President Barack Obama said at White House summit on countering violent extremism Wednesday that the United States is “not at war with Islam” and religion is not responsible for terrorism. Obama said radical groups like al Qaeda and the Islamic State -- formerly known as ISIS or ISIL -- have warped Islam into twisted ideologies.
“We must never accept the premise that they put forward because it is a lie. Nor should we grant these terrorists the religious legitimacy that they seek. They are not religious leaders -- they're terrorists,” Obama said in remarks at the three-day summit. His words were followed by applause. "And we are not at war with Islam. We are at war with the people who have perverted Islam."
Law enforcement, community and religious leaders attended Wednesday’s session of the three-day summit. Leaders from 60 countries will gather at the U.S. State Department Thursday to discuss ways to prevent and counter the spread of extremist ideologies that radicalize, recruit or incite to violence.
Obama said Muslim communities have a responsibility to also reject the terrorist narrative that groups like al Qaeda and ISIS use to radicalize their recruits. "Of course, the terrorists do not speak for over a billion Muslims who reject their hateful ideology. They no more represent Islam than any madman who kills innocents in the name of God represents Christianity or Judaism or Buddhism or Hinduism," the president said. "No religion is responsible for terrorism. People are responsible for violence and terrorism."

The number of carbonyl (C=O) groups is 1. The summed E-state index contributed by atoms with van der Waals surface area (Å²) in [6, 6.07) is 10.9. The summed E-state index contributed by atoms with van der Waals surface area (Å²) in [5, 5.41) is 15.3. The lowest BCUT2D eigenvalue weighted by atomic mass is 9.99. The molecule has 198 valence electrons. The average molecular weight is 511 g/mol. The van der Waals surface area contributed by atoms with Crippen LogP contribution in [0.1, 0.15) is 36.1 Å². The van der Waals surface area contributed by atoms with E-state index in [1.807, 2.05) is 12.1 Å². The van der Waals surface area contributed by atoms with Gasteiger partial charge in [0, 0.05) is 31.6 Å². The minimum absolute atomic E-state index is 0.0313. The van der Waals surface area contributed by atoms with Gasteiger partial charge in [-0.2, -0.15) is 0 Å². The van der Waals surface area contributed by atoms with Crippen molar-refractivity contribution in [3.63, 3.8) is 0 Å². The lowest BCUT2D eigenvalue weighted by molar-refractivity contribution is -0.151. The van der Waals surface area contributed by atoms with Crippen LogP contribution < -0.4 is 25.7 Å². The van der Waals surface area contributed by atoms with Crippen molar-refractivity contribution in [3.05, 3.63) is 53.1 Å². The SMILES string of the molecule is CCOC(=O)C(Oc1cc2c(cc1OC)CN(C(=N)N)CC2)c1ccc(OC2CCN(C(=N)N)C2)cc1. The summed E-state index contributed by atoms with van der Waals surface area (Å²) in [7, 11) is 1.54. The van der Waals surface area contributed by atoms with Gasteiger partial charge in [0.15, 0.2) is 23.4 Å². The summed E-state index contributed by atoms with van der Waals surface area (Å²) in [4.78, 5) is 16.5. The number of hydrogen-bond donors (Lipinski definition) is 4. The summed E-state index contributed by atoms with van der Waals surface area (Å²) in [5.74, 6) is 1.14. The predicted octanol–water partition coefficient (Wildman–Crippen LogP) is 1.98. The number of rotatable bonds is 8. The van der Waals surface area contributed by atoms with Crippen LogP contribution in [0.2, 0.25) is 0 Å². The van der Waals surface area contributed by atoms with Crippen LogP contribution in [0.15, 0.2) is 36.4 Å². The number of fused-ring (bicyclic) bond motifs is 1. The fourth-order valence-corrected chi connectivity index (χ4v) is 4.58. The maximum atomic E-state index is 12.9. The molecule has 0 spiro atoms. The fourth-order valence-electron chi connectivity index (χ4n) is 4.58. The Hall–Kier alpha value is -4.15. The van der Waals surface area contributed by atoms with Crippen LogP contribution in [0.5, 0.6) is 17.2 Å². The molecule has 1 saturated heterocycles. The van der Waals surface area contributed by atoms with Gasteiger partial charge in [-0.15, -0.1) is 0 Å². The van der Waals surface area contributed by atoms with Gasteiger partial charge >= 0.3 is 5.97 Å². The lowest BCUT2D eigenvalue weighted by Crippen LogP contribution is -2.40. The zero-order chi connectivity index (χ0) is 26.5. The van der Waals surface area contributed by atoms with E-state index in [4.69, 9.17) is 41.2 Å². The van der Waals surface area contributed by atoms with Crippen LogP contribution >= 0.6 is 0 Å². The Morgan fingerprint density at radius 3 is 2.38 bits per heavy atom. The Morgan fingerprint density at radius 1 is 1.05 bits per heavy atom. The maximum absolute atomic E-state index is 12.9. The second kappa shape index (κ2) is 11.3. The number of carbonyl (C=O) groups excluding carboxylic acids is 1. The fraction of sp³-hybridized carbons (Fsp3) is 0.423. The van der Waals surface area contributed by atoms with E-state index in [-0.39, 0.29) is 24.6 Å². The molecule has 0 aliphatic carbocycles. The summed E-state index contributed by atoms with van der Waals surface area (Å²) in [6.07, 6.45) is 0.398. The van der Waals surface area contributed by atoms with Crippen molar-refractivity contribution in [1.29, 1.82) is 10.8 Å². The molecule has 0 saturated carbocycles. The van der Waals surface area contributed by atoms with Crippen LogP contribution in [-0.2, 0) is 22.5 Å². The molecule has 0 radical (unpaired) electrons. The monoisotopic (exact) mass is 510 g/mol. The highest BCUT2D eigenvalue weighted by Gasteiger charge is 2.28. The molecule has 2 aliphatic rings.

Obama stressed the need to develop community outreach to recognize and disrupt the radicalization process before an individual becomes a threat to society. Local officials as well as civic and religious leaders must strengthen relationships with their communities in order to identify at-risk youth.
“We need to find new ways to amplify the voices of peace and tolerance and inclusion, and we especially need to do it online,” Obama said at the summit meeting Wednesday. “We’ve got to discredit these ideologies. We have to tackle them head-on and we can’t shy away from these discussions.”
The United States also is partnering with foreign governments, civil society and the private sector to counter violent extremist messaging, propaganda and recruitment efforts on social media, according to a White House press release on the summit.
The summit on strengthening efforts to counter violent extremism comes as the Islamic State group widens its grip beyond the Middle East and has successfully recruited and radicalized foreign citizens. More than 20,000 people from more than 100 countries have traveled to Iraq and Syria to join ISIS' ranks since the summer.
"It's not just the fact that these foreign fighters are helping to fuel the fight in Syria and Iraq; they're coming home, too," Secretary of State John Kerry said in a statement after the summit meeting Wednesday. "Since then, the world has borne witness to the horrific attacks in Brussels, Peshawar, Paris, Copenhagen, Sydney, two cities in Canada, and elsewhere."
Obama remained confident Wednesday that the United States and its allies will defeat ISIS. “We will ultimately prevail,” he said at the summit meeting.